Airborne LiDAR supporting Archeology

ONe-flight-hour vs years of ground excavation!

As noticed in the past years when Angkor temple extensions were discovered in Cambodge, Airborne LiDAR is now a real help for archeologists. IMAO experienced it for some archeology companies, acquiring LiDAR data and photos. One of those projects was for EVEHA, an french company, over an hypothetical Gallic Oppidum in the South of France.

Efficient time saving

EVEHA mission was to conduct archæological excavations in order to reconstruct a part of the territory history. IMAO acquired a total of 3 hectares at the height of 400m AGL for an average LiDAR density of 14 pts/m2 and a 10cm GSD vertical photography.

The accuracy of the altimetric and georeferenced surveys made possible a high topographic restitution under forest cover and facilitated paths and backfill areas recognition: even the terraced vines culture was easily identified. One-flight-hour was enough to obtain the results that would have taken years of excavations to obtain.

Great details discovered

Some words from Fabien Loubignac, archæology project manager at EVEHA:
"At the beginning, we were looking for a possible bulwark on the site of the Gallic Oppidum. We had no visibility by foot to see the wall because of the high forested area. "

These surveys have contradicted suppositions about a potential oppidum on the top of the site, even if signs of fortifications have been found on the «Pradel», a symetrical mountain on the other side of the Dordogne river. It was a crucial discovery.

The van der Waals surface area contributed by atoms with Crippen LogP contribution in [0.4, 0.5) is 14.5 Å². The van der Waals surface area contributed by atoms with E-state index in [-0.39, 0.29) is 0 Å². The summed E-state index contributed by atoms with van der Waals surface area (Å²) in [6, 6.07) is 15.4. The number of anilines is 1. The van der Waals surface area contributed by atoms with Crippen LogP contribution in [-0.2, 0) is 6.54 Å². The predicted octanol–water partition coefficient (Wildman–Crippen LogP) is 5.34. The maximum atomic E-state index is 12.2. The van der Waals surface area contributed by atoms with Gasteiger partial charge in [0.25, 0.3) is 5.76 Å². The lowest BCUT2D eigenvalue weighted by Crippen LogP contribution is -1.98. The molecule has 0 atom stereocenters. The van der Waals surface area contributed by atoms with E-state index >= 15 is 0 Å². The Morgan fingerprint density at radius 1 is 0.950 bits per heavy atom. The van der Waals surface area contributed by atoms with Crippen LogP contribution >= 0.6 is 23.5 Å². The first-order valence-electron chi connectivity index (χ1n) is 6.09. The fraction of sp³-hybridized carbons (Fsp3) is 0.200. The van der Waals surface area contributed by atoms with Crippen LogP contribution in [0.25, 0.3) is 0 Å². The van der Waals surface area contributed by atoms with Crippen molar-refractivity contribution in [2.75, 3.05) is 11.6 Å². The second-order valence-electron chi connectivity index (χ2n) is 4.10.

"We made the stratigraphy thanks to the LiDAR accuracy. It means chronologically relate the different vestiges, differentiate walls and paths which follow the levels curves...  We had many other surprises! Just behind the site, we discovered some mines, probably gold or galena, dated from the Gallic period. Also dry torrents and very large lines (7m deep)... Finally a set of paths all around the mines, up and down, like an alluvial cone, a kind of giant flush for washing the quartz vein. All this details had only been partially overview before."

Already operated on several archeological sites in France since 2007, the LiDAR technology has evolved from its beginnings to the efficient technology now used (Riegl LMS-Q680i and LMS-Q780). 



Superficie: 3 ha

Sensor LiDAR: LM6800 (RIEGL-IGI)

Sensor Photo: H60-35mm 

Imagery GSD: 10cm 

LiDAR density: 14pt/m2


Digital Surface Model

Digital Terrain Model